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By Destination British Columbia November 13, 2013 #php comments_number('0 Comment', '1 Comment', '% Comments'); ?> #php echo wpb_get_post_views(get_the_ID()); ?>
Guest post by Heather Ramsay, Parks Canada
After more than a year of preparation, with three carvers transforming a 500-year-old tree into a work of art chip by red cedar chip, the Gwaii Haanas Legacy Pole finally stands.
Always a beautiful place, Hlk’yah GawGa or Windy Bay on Lyell Island, is now even more distinctive. Visitors who make it to this bay on the exposed east coast of Gwaii Haanas (or Haida Gwaii), are welcomed by Haida Gwaii Watchmen, the guardians of historic village sites. The Looking around Blinking House has stood for more than two dozen years as a monument to the Haida blockade in the mid-1980s that led to the protection of Gwaii Haanas. A short walk into the forest, has led thousands of people to an enormous Sitka Spruce tree … a tree so big that a party of eight can barely join hands around it.
But the beautiful Gwaii Haanas Legacy Pole, the first pole raised in Gwaii Haanas in over 130 years, provides a new compelling reason to visit. In August, the pole, which celebrates 20 years of the Haida Nation and the Government of Canada working together to protect one of Canada’s most special places, was raised with the help of the 400 people.
Carved by Jaalen Edenshaw, Gwaai Edenshaw, Tyler York and John Brent Bennett, the pole tells stories that celebrate the anniversary of the signing of the Gwaii Haanas Agreement in 1993, an unprecedented coming together of First Nations and federal government to protect terrestrial, marine and cultural features in the southern third of Haida Gwaii. The Sculpin at the bottom and the Eagle at the top represent the protection from seafloor to mountaintop that Gwaii Haanas enjoys. The Grizzly Bear represents work done by Parks Canada and Haida archaeologists to reveal the ancient past of the area where people and bears roamed 12,000 years ago. The Five People Standing Together represent those who stood on the line at Lyell Island in 1985 and all those who’ve worked to protect the area ever since.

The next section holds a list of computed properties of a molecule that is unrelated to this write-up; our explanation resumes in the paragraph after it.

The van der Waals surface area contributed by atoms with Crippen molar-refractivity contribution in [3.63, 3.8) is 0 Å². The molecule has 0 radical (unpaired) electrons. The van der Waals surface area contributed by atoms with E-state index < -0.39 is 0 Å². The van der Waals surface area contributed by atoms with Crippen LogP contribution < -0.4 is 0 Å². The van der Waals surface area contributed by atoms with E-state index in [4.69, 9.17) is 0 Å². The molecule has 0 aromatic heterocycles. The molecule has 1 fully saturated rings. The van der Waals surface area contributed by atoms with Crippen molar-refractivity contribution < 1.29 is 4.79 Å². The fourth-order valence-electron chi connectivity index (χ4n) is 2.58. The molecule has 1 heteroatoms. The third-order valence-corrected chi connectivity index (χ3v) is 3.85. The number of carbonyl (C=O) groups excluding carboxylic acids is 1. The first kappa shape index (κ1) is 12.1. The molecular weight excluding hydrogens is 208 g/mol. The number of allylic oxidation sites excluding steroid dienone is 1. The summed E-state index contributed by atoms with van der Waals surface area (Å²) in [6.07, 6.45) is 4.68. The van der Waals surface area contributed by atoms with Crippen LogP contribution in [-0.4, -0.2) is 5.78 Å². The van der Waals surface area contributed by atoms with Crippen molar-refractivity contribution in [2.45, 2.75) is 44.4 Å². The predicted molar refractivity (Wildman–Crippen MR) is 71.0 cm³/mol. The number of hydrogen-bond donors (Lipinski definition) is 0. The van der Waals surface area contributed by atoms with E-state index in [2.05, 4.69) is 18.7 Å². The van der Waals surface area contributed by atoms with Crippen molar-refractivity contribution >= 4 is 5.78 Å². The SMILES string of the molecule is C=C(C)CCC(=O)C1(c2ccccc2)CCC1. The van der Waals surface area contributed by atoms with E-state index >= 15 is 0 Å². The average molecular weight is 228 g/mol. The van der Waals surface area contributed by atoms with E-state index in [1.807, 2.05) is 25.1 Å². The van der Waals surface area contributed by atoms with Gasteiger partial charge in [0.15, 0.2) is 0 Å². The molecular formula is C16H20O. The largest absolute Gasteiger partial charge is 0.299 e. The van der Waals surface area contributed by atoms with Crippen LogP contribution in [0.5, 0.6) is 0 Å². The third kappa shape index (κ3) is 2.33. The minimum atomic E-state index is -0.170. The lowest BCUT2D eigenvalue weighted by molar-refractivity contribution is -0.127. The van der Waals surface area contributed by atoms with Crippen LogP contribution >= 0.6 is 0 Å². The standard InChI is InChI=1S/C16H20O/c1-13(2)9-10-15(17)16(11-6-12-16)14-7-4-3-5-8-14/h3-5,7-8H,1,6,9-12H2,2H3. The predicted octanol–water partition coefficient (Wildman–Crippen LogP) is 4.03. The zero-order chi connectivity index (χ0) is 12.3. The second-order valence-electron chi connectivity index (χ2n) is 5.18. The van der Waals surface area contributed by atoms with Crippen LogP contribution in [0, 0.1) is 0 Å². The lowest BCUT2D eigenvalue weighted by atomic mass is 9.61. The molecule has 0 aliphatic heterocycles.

That cooperation among partners was at play during the pole raising. Parks Canada staff, and representatives of our partner agencies, the Council of the Haida Nation, the Haida Gwaii Watchmen, Fisheries and Oceans Canada, the RCMP and the Province of BC, helped shuttle people to the site from the many tour operator and personal boats anchored off shore. We served jam, a traditional Haida soup, set up speaking areas, wrapped the ropes around the pole, kept people safe on the lines, and cleaned up the site after everyone went home.
The ceremony was powerful and for many people, including those who watched via Livestream, seeing the pole go from horizontal to standing was the defining moment of this celebratory event. Many hands pulled and steadied the carved monument as it creaked and teetered and finally slid with a thud into the prepared hole. After our year of preparations, it all seemed to happen so fast.
Watch a video of the raising of Gwaii Haanas Legacy Pole:
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